Mellon Mays Undergraduate Fellowship Program

Mellon Mays Undergraduate Fellowship (MMUF)
Program Description
Application due March 15

I. History and Mission
In 1988 the Andrew W. Mellon Foundation launched a program designed to increase the number of
African-American, Latino/a, and American Indian faculty members at U.S. colleges and universities. The
goal was to identify academically promising college students from these groups and provide them with
mentoring, opportunities for conducting independent research, skills development, and insight into the
rewards of an academic career. Wesleyan’s Mellon Program has been in existence since 1989. To date,
fifteen of our Mellon Fellows have completed the PhD, and of these three are tenured. Thirteen more are
currently in PhD programs.

In 2003, in response to the Supreme Court decisions in the two University of Michigan affirmative-action
cases and to persistent attacks on race-based programs at U.S. institutions of higher learning, the
Foundation reaffirmed its commitment to the Fellowship and broadened its mission. At the same time, the
Foundation renamed the program to connect its mission to the societal, scholarly, and educational
commitments and achievements of Dr. Benjamin E. Mays (1894–1984), a life-long champion of civil
rights, a distinguished scholar of religion, mentor to Martin Luther King, Jr., and president of Morehouse
College from 1940 to 1967.

The MMUF mission statement now reads: The fundamental objectives of MMUF are to reduce, over
time, the serious underrepresentation on faculties of individuals from minority groups, as well as to
address the consequences of these racial disparities for the educational system itself and for the larger
society that it serves. These goals can be achieved both by increasing the number of students from
underrepresented minority groups who pursue PhDs and by supporting the pursuit of PhDs by students
who may not come from underrepresented minority groups but have demonstrated a commitment to the
goals of MMUF. The MMUF program is designed to encourage fellows to enter PhD programs that
prepare students for professorial careers; it is not intended to support students who intend to go to
medical school, law school, or other professional schools. (

II. Eligibility and Selection
The MMUF does not exclude applicants on the basis of race or ethnicity. The criteria for selection
• intellectual curiosity, creativity, and academic promise, including an interest in research;
• an excellent work ethic, and willingness to participate in all aspects of the MMUF program;
• the ability and motivation to carry out the MMUF mission;
• the qualities of mind and character that make for success in a diverse environment and in graduate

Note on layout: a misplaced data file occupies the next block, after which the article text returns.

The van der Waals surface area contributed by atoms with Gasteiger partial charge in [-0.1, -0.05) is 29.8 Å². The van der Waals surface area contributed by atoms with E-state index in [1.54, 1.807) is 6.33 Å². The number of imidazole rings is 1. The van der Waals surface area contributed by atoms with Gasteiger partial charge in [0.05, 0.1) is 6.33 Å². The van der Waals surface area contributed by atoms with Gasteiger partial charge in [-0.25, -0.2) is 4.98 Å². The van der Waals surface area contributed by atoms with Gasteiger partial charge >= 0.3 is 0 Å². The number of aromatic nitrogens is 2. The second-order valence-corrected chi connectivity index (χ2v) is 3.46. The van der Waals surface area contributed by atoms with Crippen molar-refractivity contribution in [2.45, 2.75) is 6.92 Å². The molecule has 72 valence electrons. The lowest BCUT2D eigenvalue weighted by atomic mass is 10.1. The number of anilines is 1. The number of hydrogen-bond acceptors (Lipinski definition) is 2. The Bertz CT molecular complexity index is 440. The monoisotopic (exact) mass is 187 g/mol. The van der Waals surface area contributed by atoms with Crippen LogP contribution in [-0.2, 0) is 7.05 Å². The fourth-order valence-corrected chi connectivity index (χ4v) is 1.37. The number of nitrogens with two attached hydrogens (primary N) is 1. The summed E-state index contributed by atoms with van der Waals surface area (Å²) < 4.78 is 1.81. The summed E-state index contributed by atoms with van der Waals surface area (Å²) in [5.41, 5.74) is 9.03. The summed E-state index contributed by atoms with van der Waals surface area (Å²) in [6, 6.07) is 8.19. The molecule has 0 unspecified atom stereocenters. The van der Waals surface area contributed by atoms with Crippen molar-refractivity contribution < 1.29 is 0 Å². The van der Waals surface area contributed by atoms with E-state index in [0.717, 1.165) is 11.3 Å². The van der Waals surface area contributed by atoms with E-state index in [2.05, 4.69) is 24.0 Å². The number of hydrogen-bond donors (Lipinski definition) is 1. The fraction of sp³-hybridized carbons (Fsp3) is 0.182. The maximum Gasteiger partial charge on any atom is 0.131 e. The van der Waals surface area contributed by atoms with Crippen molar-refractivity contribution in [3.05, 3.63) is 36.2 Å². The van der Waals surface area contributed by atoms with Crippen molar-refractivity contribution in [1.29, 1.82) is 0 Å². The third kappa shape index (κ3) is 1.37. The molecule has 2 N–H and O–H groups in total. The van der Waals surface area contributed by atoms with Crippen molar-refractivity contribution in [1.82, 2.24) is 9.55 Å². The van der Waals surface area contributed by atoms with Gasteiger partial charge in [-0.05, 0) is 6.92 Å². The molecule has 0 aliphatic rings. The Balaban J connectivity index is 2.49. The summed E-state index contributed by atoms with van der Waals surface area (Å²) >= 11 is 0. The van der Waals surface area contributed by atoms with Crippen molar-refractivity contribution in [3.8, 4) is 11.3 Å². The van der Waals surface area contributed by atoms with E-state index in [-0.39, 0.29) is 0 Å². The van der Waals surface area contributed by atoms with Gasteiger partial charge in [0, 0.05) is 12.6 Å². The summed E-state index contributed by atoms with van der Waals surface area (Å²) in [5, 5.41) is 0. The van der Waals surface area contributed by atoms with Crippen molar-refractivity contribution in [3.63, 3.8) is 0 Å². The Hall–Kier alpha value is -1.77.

• the potential to become an educational, scholarly, and societal leader and mentor;
• U.S. citizenship or permanent-resident status.

Decisions on admission are made on a case-by-case basis, with reference to these criteria and others that
may be pertinent. A maximum of 5 sophomores are selected each year, and occasionally juniors are
recruited to fill vacancies. The Program does not expect applicants to be fully developed scholars; nor is it
essential that they rank at the top of their class. What counts is that they have the qualities that will enable
them to withstand the rigors of the long journey toward a PhD and to become effective, committed
teachers and productive scholars.

III. Mellon Fields
After careful research, the Mellon Foundation initially decided to focus its efforts on fields in which it
judged the underrepresentation of faculty of color to be most acute. Applicants should be majoring in
those disciplines, or preparing to study them in graduate school. The current list of Mellon-designated
fields is as follows (in alphabetical order):
Anthropology & Archeology
Area/Cultural/Ethnic/Gender Studies History
Art History Linguistics
Classics Mathematics
Computer Science Oceanographic/Marine/Atmospheric/
Geography & Population Studies Planetary Science
Earth/Environmental/Geological Science/Ecology Performance Studies (theoretical focus)
English Philosophy and Political Theory
Film, Cinema, and Media Studies (theoretical focus) Physics and Astronomy
Musicology and Ethnomusicology Religion and Theology
Foreign Languages and Literatures Sociology
Theater (non-performance focus)
Interdisciplinary studies with one or more Mellon fields at their core

IV. Deadline
Applications and references must be submitted by March 15. They may be e-mailed to the Associate
Coordinator or sent to her office, North College Room 122.
If you have any questions, please contact:
Krishna Winston, the Marcus L. Taft Professor of German Language and Literature, Ext. 3378/
Associate Coordinator:
Renée Johnson-Thornton, Dean for Diversity and Student Engagement, Ext. 2272/ rjohnson01